One of our recent Civil Engineering graduates, Louisa King, who spoke at our Women in Engineering event earlier this year, commented that ‘being a civil engineer is a bit like being an invisible superhero – we have the ability to shape lives without even being seen’.
Well today we celebrate the extraordinary achievements of another of our civil engineering graduates who has become a highly visible superhero and ambassador for his profession – Chancellor, I present Steve Burrows for the award of an Honorary Fellowship of Liverpool John Moores University.
Steve graduated from the Liverpool Polytechnic in 1982, where, like many of his generation and certainly most of the students at the Polytechnic, he was the first in his family to go on to higher education.
A natural curiosity and talent for problem solving has allowed Steve to reach the very top of his profession and after 30 years experience in engineering buildings around the world, he is now based in America where he is Executive Vice President and USA Director of Buildings for San Francisco’s WSP engineering consultancy.
Steve’s roll call of projects reads like a dream list of landmarks with a portfolio including the Birdsnest Olympic Stadium in Bejing, Apple’s new headquarters in California, Stanford’s Graduate School of Business and the City of Manchester Stadium. And as well as helping to create some of the world’s most iconic structures, Steve’s knowledge in forensic engineering has been used to help assess the structural damage after catastrophic attacks on buildings in Manchester and Kenya.
Steve’s credentials are evident in the honours and accolades he was been awarded including a CBE in the Queen’s honours list.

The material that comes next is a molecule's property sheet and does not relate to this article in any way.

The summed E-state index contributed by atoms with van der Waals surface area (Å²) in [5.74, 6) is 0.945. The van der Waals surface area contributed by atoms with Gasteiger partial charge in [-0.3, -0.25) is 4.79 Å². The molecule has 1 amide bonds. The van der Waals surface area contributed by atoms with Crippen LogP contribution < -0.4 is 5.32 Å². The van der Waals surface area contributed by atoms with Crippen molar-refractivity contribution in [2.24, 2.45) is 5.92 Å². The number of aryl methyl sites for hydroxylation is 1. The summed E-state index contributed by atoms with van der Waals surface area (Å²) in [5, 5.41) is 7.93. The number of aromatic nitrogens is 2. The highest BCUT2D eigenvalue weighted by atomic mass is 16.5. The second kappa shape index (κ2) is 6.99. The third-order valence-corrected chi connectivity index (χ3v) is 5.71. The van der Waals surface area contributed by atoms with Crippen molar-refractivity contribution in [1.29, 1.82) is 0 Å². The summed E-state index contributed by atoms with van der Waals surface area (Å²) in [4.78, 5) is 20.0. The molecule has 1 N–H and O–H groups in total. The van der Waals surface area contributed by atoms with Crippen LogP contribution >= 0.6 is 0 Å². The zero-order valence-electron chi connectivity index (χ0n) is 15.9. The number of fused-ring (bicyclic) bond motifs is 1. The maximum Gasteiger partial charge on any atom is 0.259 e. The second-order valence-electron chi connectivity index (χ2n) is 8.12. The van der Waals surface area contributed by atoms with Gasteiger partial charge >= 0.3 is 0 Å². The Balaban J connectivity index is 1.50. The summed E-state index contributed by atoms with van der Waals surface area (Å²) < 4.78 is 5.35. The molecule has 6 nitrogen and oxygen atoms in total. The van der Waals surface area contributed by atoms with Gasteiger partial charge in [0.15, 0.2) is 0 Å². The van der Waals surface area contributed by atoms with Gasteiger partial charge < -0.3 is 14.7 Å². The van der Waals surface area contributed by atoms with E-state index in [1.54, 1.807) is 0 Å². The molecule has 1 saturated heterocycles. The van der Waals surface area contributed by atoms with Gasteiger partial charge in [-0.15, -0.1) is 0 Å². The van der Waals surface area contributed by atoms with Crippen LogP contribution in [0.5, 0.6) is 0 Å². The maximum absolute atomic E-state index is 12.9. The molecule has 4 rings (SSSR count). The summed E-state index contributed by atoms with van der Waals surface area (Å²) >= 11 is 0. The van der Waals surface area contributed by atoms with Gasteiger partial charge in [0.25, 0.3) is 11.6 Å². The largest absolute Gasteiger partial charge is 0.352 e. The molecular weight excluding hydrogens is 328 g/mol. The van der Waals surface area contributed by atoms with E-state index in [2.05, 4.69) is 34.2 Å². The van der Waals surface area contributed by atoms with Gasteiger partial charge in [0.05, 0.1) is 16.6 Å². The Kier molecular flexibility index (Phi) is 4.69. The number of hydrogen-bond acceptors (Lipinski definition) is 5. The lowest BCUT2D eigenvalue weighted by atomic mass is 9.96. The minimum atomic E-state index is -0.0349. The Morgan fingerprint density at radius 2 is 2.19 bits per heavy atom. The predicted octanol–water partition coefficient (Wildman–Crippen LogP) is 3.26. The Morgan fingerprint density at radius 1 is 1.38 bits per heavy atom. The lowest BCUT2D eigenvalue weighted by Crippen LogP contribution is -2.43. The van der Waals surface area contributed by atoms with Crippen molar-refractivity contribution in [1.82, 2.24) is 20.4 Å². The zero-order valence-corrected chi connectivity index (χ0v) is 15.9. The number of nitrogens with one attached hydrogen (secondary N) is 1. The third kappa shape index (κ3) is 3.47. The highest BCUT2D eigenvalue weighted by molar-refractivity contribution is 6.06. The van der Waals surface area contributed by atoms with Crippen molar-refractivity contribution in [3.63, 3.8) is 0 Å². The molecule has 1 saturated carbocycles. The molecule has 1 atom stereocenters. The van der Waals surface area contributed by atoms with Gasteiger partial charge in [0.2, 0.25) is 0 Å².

This civil engineering superhero has gained a little more visibility through his recent participation in a new IMAX film ‘Dream Big: Engineering Our World’ which is a stimulating documentary looking at the past and the future to discover how engineers have been shaping and improving lives throughout history.
Steve – who is described as a ‘curiosity-driven British structural engineer who is a kind of time traveller’ uses cutting-edge technology to uncover the secrets of the past and how they can help us construct the future. For instance, he has explored the engineering secrets of the Great Wall of China – the largest engineering project in human history – using a 3D laser-scanning drone revealing that it was the sticky rice used in its construction that made the wall so strong and long-lasting.
He has previously made television shows called Engineering the Impossible and Time Scanners exploring ancient wonders with new technology and he regular comments in the media about engineering issues.
Steve is using his public profile for good reason: he is an engineering ambassador, an advocate for his profession, part of an increasingly vocal movement looking to inspire the next generation of girls and boys wanting to become engineers.
The message is clear. Engineering is fun. Today you are graduating in the most fascinating disciplines – only engineers have the chance to turn the wildest ideas into reality.
And you are following in the footsteps of an extraordinary individual who has used his talent for communicating to ensure that engineers are no longer the invisible superheroes, you will be the professionals who find the solutions to make our buildings more sustainable, healthy and of course, safer.
Chancellor, it gives me enormous pleasure to welcome Steve back to Liverpool and to the University and in recognition of his outstanding achievement in engineering I present Steve Burrows for admission to our highest honour, as an Honorary Fellow of Liverpool John Moores University.